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Discussion Starter · #1 ·
Hello all,

I have a planted tank which I'm struggling with. Im getting brown algae on the glass and plants. The algae on the plants I can manage as my 5 chery shrimp eat it up. But the stuff on the glass is a bit harder. After doing some research I see some people saying that more light cuases brown algae while others say that less light causes algae.

To stop brown algae growth on my glass do I do MORE or LESS light?

oh and no my tank is NOT near a window and my phosphate level is between a 0-0.25.

Thanks
 

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1. too little light
2. excess of silicates
3. abundance of nutrients
4. too little oxygen.

How to get rid of:

1. Wipe off surfaces
2. vacuum gravel well
3. Increase the lighting
4. otocinclus love this stuff
 

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Light may, or may by be the issue. Both algae and plants need the same nutrients and of course light to grow. Algae is nothing more than a far less complex plant. So what we are trying to do is specifically tailor our tanks to our plants needs so that the plants will out compete the algae for nutrients and light. One of the biggest issues is carbon. Plants need a lot of it, while algae doesn't need it at all. I'm not sure how true this is, but the owner of my LFS told me that algae needs 3 hours of light before it can start growing. He suggested I put in breaks in my photo period so that the plants will benefit, but not the algae. This didn't cure my algae problem, but it helped quite noticeably. The trick to all of this is finding the balance point of nutrients and light that make our plants grow at optimal levels to keep the algae at bay. Keep trying different things and journal what you changed, and what the effects are. As Tom Barr says. In order to fight algae, you need to know how to grow it. When you go through your journal and look at all of the things that resulted in more algae, then you will know what not to do. Eventually the path to know what to do will become clearer. Best of luck!
 

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Discussion Starter · #5 ·
DO you think adding Seachem Flourish helps conrubite in algae growth? I know I dont have too little oxygen as I see my Jungle Val pearling every single day. THere shouldnt be too much silicates as well as the tank is well over 2 months old now. So if I narrow it down its too much nutrients or too little light ? I just tried today actually to break down my light into 2 three hour blocks with 2 hrs of break inbetween. Hopefully it works?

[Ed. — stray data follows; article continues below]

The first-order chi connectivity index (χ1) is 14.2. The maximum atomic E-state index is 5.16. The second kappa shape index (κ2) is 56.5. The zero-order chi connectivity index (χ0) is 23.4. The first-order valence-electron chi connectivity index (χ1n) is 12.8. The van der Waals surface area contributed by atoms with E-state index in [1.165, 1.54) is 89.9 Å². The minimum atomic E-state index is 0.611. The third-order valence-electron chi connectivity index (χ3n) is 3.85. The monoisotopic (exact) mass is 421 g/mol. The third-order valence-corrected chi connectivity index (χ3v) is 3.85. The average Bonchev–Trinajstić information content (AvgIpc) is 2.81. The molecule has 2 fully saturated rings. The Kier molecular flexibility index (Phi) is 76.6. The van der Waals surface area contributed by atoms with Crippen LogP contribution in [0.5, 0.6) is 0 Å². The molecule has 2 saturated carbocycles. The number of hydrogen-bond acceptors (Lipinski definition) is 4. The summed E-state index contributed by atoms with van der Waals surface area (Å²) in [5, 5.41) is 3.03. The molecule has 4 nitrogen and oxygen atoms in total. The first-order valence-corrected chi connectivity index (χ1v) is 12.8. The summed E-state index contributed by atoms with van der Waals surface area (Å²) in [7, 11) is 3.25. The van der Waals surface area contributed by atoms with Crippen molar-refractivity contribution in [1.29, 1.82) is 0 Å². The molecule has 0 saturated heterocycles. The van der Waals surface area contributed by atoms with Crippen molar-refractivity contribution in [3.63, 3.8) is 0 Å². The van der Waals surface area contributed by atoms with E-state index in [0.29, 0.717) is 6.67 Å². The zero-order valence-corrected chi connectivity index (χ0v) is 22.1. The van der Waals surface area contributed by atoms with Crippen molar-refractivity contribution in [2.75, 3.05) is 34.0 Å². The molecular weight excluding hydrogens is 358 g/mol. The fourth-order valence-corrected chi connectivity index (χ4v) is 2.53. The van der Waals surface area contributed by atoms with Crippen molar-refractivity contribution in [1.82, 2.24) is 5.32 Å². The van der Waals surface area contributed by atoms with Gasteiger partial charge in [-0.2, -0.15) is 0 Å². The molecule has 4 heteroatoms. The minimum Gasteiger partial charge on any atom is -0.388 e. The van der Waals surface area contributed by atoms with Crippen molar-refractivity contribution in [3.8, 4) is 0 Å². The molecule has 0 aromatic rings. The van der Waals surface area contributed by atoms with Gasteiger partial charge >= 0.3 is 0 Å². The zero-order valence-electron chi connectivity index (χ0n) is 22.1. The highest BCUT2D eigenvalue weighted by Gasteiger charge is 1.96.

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I myself don't use Flourish. We have soft, semi-acid water with a fair amount of iron-sulfates~sulfides. I add a little Magnesium sulfate and Potassium Chloride and Gluconate as my only ferts.

I wonder if the Gluconate in the Potassium Gluconate also does a little chelating of the Iron. I know it boosts a small amount of plant growth, but the diatoms are always present, but they do recede when the plants start to outcompete them, but can't say they go away completely. Besides my fish like eating them.
 

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SAE are kinda rambunctious and they get large and have a reputation for sucking the slime coat off of less speedy and feisty fish. Oto's are your best bet. check the ones you buy over carefully at the LFS and quarantine them.

But still, if your only real problem algae is brown diatoms, I'd focus more on getting more healthy plants in your tank and getting them growing better. Frankly it's the least worrisome algae you can have in your tank. It pretty much just wipes easily off.
 

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If you are looking for a good glass cleaning fish, the best that I have ever kept are Borneo loaches. I'm uncertain as to what your tank size is though. Ottos love this stuff and do a pretty good job, but they are better at plants. You might also want to think about adding some snails to help with your problem.
 

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My only concern with Borneo Hillstream and other Rheoliphic fish is they like fast moving, cooler water, which isn't always a good combination with some fish and plants.

For what it's worth, I used to keep SA tetra tanks, and my Dwarf Pencilfish, Neons and Glowlights all used to the eat diatoms off my tank walls. They of course didn't polish it sparkly clean, often times the Neons and Pencilfish would leave jagged chevrons of cleaned glass. But, they ate diatoms, which was surprising. My Rosy Barbs in my 85 stock tank 'pond' have put a sizable dent in the diatom algae on it's walls. I'm thinking smaller barbs might like diatoms given the chance.

Really if you want your tank walls spotless, you can always use an old credit/debit/Sam's Club card to clean the stuff away and siphon it up when you water change. Or leave it for the Shrimp to pick over.